Her husband, George Tesman, is an academic studying robots and consciousness who mistakenly thinks a senior lecturer post at UCL is in the bag, and the pair of them have bought a house they can’t afford in Notting Hill and are mortgaged to the hilt.
As is almost always the case with contemporary versions of this 19th century play, Kirkwood doesn’t quite solve the problem of why a modern Hedda doesn’t just go out and get a job. But she has a very good shot at it. Kirkwood even has Toby Brack (Michael Drake), the brash young lawyer with an eye to the main chance who has wormed his way in the Tesman household, observe that it’s high time Hedda stopped drinking the bloody coffee and started making it.
Emma Hadley-Leonard as Hedda, Michael Drake as Toby.
As played by Emma Hadley-Leonard this Hedda is the school mean girl, the damaged bully who has never really grown up and who basked in the reflected glory of her recently deceased academic father without achieving anything herself. Now, returning from honeymoon in Japan, married to a man she doesn’t love, unhappily pregnant, and with job rejections raining through the letter-box, Hedda belatedly realises that her options are narrowing. Hadley-Leonard gradually lets us see the panic beneath Hedda’s scornful gaze as the dangerous game she is playing both with Toby and Eli starts falling out in a way that she is never going to win. She is doomed to a life more ordinary.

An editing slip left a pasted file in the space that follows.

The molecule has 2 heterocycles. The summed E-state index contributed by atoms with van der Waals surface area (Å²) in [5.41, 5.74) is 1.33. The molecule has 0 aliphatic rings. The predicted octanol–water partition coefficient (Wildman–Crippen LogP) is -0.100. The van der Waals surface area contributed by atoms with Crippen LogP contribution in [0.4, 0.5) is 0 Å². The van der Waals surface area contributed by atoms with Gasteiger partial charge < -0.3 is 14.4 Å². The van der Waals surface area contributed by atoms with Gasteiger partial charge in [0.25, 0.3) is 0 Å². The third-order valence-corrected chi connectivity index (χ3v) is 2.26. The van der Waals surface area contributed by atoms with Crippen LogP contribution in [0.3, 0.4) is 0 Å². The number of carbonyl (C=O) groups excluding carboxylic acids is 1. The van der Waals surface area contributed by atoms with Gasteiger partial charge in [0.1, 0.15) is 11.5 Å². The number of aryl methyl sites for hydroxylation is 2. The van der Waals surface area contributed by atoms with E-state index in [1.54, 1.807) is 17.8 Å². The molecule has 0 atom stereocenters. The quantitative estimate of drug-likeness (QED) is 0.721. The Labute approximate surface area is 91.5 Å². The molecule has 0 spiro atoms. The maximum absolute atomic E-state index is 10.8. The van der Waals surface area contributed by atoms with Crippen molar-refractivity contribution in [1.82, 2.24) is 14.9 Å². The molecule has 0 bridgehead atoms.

Jenny Stephens’ production often lacks pace, takes a while to warm up and almost scuppers itself with an unnecessary interval. But it’s good to see Kirkwood’s consistently interesting take on a familiar classic getting another outing after its 2008 Gate premiere, and this live-streamed production offers a chance to see final year students from Bristol Old Vic Theatre School biting into it with relish.
Issam Al Ghussain as Eli, Emma Hadley-Leonard as Hedda.
Charlie Hall’s George begins as anxious suitor to his own wife but also shows the moment when he falls out of love with her; Drake is subtle as the deeply unpleasant Toby, and when Issam Al Ghussain’s Eli and Hedda are together there is an electric mutually self-destructive chemistry.
In Kirkwood’s astute hands, Eli’s masterpiece-- theorising about the future perfection of the human race-- takes on added irony because every single character is so flawed. If the production does always manage to match the sparkiness of the writing (and Ibsen’s exquisite plotting), there are some electric moments to savour: most notably Hedda’s account of encountering a moose on the streets of Oslo as a teenager; and her and Eli’s recollection of a warped Lou Reed style Perfect Day that haunts them both.